Hofstra University Hosts the Presidential Debate: Perspective of a Student Volunteer

Hofstra University made it a priority to get students as involved in the first presidential debate as possible. For days leading up to the event and after, volunteer students worked around the clock to make sure the night ran smoothly and was well documented. Journalism student, debate volunteer and CNN staff member Marisa Russell shared her volunteer experience during the historical day.

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Marisa in front of what would become the debate stage

Whitmanythoughts: What was your experience like as a volunteer?

Marissa Russell: I was a media/communications volunteer and I worked under University Relations as a social media ambassador.My job was mostly to spread the word on social media, on my own accounts and to send in content to the Hofstra social media manager for the Hofstra University accounts as well. I also shared our hashtag, #HofDebate16 with students and encouraged them to post on social media and just tried to generate as much conversation on the different platforms as possible. My experience was awesome! I got to really use my social media skills to make sure social media platforms got as much traction as possible. I really enjoyed sharing techniques with other students and just having a conversation about a historic debate.

WMT: How did being a communications student influence you as a volunteer?

MR: Being a communications student directly impacted my ability to succeed in my volunteer position. With my knowledge of journalism and social media I was aware of what to post, when to post it and how, and I think it really helped me out. I was able to get a ton of posts on Snapchat and really capture all of the moments of the debate.

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Marisa Russell with fellow volunteer Jordan Heiden (Photo: Jordan Heiden)

WMT: You worked for CNN a bit during the debate as well, could you tell me more about that?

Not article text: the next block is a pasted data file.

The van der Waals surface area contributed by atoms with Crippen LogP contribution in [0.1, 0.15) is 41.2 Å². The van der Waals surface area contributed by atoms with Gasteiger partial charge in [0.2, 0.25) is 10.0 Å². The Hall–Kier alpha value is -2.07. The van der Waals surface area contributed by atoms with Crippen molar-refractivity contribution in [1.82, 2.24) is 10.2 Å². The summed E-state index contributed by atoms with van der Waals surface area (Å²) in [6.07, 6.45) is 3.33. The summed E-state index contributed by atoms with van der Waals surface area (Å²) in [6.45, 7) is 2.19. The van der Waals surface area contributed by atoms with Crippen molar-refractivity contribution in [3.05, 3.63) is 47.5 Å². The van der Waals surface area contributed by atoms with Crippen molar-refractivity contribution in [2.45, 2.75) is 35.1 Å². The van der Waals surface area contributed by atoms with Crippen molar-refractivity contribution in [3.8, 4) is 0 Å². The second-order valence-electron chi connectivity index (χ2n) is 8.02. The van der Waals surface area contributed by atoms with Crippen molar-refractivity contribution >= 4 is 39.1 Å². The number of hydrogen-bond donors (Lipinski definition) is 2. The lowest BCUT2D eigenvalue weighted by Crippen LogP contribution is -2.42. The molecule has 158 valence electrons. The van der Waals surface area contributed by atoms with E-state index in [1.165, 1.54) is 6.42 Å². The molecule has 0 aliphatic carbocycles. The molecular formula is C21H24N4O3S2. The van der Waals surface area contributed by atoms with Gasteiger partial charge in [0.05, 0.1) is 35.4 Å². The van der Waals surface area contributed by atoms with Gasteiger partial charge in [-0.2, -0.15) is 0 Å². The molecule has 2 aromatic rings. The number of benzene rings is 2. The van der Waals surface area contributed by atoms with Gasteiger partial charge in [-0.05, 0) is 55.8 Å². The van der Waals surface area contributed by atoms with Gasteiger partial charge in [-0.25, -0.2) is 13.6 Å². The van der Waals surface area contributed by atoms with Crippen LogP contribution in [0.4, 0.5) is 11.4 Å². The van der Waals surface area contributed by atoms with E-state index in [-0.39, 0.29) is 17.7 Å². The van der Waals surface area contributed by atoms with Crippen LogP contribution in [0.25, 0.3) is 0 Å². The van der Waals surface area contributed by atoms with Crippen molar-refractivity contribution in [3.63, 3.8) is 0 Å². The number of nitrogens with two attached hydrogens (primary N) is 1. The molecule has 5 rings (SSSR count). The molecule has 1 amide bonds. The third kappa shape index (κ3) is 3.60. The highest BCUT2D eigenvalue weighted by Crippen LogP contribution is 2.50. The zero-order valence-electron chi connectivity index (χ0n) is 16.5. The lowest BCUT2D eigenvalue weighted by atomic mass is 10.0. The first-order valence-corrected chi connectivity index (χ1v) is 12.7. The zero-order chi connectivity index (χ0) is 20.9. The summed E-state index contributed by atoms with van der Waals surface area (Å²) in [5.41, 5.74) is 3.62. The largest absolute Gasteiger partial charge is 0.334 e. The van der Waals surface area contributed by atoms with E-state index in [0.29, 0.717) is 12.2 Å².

MR: My role at CNN is Social TV intern, and much of my team was at the debate, helping out with social media and producing a ton of Facebook lives. I was able to help out around the “Camper” which is CNN’s #MyVote van, where people can take Instagram pictures and Facebook photos or do a Facebook live. It’s really awesome and they got a lot of interaction from students. So I was helping with that, explaining to students what it was and just making sure no one around needed anything. I also helped pick up different talent and people with CNN from the media parking lot and made sure they made it to where they needed to be and made sure they were comfortable. Overall, I was just responsible for making sure that anyone that needed help that was working with CNN, got the help that they needed.

WMT: What was your favorite thing about volunteering for the debate? What did you take away from the experience?

MR: My favorite thing was just being a part of the action and getting to take it all in during the process. You have no idea how much is going to happen until it’s literally happening and then you’re just starstruck by how huge and awesome of an event it is. I took away that so much goes into a huge historic event and the election cycle is crazy, exciting and always changing.

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One of many large screens set up for the debate (Photo: Marisa Russell)

WMT: Was there anything about the behind-the-scenes work you didn’t expect or thought was interesting?

MR: I guess I didn’t really realize how much building and physical structures went into a debate this big. From the stages, to the standup platforms to the individual tables in the media filing center, literally everything had to be put together. I also thought it was really amazing how every single person at the university helped out, regardless of what their role at the school was.

From volunteering to working, Russell definitely received a unique and thrilling experience during the presidential debate.

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